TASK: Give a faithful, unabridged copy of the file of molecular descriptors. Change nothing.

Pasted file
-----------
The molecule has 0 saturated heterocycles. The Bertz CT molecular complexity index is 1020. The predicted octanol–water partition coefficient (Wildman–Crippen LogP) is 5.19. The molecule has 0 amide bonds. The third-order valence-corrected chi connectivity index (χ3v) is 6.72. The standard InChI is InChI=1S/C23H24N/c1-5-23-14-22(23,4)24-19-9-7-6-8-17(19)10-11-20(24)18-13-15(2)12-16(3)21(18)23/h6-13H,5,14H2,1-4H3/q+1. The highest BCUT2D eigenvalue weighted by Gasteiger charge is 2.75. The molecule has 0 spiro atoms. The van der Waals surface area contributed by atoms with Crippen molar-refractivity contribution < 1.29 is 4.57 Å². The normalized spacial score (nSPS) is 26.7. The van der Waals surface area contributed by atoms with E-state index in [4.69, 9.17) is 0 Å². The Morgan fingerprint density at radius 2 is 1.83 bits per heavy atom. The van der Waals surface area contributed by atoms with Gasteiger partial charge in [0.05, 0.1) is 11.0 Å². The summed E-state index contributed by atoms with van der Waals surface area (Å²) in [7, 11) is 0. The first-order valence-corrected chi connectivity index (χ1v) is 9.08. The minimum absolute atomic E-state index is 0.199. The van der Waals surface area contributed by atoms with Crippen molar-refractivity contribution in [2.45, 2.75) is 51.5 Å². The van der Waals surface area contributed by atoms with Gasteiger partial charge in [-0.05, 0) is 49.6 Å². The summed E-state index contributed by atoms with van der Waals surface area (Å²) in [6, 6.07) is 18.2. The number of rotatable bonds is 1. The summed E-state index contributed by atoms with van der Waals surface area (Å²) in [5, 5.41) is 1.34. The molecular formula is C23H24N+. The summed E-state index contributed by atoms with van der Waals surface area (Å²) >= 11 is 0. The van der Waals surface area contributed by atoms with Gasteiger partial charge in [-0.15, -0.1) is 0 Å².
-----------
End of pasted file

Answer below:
The molecule has 0 saturated heterocycles. The Bertz CT molecular complexity index is 1020. The predicted octanol–water partition coefficient (Wildman–Crippen LogP) is 5.19. The molecule has 0 amide bonds. The third-order valence-corrected chi connectivity index (χ3v) is 6.72. The standard InChI is InChI=1S/C23H24N/c1-5-23-14-22(23,4)24-19-9-7-6-8-17(19)10-11-20(24)18-13-15(2)12-16(3)21(18)23/h6-13H,5,14H2,1-4H3/q+1. The highest BCUT2D eigenvalue weighted by Gasteiger charge is 2.75. The molecule has 0 spiro atoms. The van der Waals surface area contributed by atoms with Crippen molar-refractivity contribution < 1.29 is 4.57 Å². The normalized spacial score (nSPS) is 26.7. The van der Waals surface area contributed by atoms with E-state index in [4.69, 9.17) is 0 Å². The Morgan fingerprint density at radius 2 is 1.83 bits per heavy atom. The van der Waals surface area contributed by atoms with Gasteiger partial charge in [0.05, 0.1) is 11.0 Å². The summed E-state index contributed by atoms with van der Waals surface area (Å²) in [7, 11) is 0. The first-order valence-corrected chi connectivity index (χ1v) is 9.08. The minimum absolute atomic E-state index is 0.199. The van der Waals surface area contributed by atoms with Crippen molar-refractivity contribution in [2.45, 2.75) is 51.5 Å². The van der Waals surface area contributed by atoms with Gasteiger partial charge in [-0.05, 0) is 49.6 Å². The summed E-state index contributed by atoms with van der Waals surface area (Å²) in [6, 6.07) is 18.2. The number of rotatable bonds is 1. The summed E-state index contributed by atoms with van der Waals surface area (Å²) in [5, 5.41) is 1.34. The molecular formula is C23H24N+. The summed E-state index contributed by atoms with van der Waals surface area (Å²) >= 11 is 0. The van der Waals surface area contributed by atoms with Gasteiger partial charge in [-0.15, -0.1) is 0 Å².